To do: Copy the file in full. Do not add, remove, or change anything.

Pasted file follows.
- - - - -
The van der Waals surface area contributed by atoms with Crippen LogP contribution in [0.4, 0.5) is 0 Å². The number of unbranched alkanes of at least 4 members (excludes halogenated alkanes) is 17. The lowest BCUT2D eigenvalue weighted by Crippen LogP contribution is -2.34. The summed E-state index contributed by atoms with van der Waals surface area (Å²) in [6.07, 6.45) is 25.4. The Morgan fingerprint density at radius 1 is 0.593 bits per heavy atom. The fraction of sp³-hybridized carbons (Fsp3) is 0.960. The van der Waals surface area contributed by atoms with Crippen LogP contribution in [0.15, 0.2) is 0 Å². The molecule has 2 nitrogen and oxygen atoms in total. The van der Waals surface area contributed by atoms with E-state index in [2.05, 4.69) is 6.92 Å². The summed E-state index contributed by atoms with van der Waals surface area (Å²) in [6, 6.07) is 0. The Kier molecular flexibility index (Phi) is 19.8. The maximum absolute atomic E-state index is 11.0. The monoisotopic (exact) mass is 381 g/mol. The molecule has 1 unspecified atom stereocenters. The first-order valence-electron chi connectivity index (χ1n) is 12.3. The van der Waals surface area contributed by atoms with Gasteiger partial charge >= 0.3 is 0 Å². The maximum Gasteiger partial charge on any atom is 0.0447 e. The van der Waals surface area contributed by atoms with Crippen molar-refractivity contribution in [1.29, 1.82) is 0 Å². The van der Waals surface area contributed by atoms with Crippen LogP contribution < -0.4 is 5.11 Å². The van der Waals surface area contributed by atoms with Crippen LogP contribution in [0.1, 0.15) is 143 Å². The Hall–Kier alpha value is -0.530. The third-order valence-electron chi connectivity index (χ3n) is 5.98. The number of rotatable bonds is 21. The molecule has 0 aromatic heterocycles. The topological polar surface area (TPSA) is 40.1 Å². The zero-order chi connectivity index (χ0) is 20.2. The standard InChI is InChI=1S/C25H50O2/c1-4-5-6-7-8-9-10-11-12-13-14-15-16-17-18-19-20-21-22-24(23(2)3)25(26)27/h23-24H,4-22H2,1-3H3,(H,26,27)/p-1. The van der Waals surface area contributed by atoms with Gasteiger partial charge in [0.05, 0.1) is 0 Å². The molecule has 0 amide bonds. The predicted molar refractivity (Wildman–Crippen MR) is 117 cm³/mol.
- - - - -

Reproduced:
The van der Waals surface area contributed by atoms with Crippen LogP contribution in [0.4, 0.5) is 0 Å². The number of unbranched alkanes of at least 4 members (excludes halogenated alkanes) is 17. The lowest BCUT2D eigenvalue weighted by Crippen LogP contribution is -2.34. The summed E-state index contributed by atoms with van der Waals surface area (Å²) in [6.07, 6.45) is 25.4. The Morgan fingerprint density at radius 1 is 0.593 bits per heavy atom. The fraction of sp³-hybridized carbons (Fsp3) is 0.960. The van der Waals surface area contributed by atoms with Crippen LogP contribution in [0.15, 0.2) is 0 Å². The molecule has 2 nitrogen and oxygen atoms in total. The van der Waals surface area contributed by atoms with E-state index in [2.05, 4.69) is 6.92 Å². The summed E-state index contributed by atoms with van der Waals surface area (Å²) in [6, 6.07) is 0. The Kier molecular flexibility index (Phi) is 19.8. The maximum absolute atomic E-state index is 11.0. The monoisotopic (exact) mass is 381 g/mol. The molecule has 1 unspecified atom stereocenters. The first-order valence-electron chi connectivity index (χ1n) is 12.3. The van der Waals surface area contributed by atoms with Gasteiger partial charge >= 0.3 is 0 Å². The maximum Gasteiger partial charge on any atom is 0.0447 e. The van der Waals surface area contributed by atoms with Crippen molar-refractivity contribution in [1.29, 1.82) is 0 Å². The van der Waals surface area contributed by atoms with Crippen LogP contribution < -0.4 is 5.11 Å². The van der Waals surface area contributed by atoms with Crippen LogP contribution in [0.1, 0.15) is 143 Å². The Hall–Kier alpha value is -0.530. The third-order valence-electron chi connectivity index (χ3n) is 5.98. The number of rotatable bonds is 21. The molecule has 0 aromatic heterocycles. The topological polar surface area (TPSA) is 40.1 Å². The zero-order chi connectivity index (χ0) is 20.2. The standard InChI is InChI=1S/C25H50O2/c1-4-5-6-7-8-9-10-11-12-13-14-15-16-17-18-19-20-21-22-24(23(2)3)25(26)27/h23-24H,4-22H2,1-3H3,(H,26,27)/p-1. The van der Waals surface area contributed by atoms with Gasteiger partial charge in [0.05, 0.1) is 0 Å². The molecule has 0 amide bonds. The predicted molar refractivity (Wildman–Crippen MR) is 117 cm³/mol.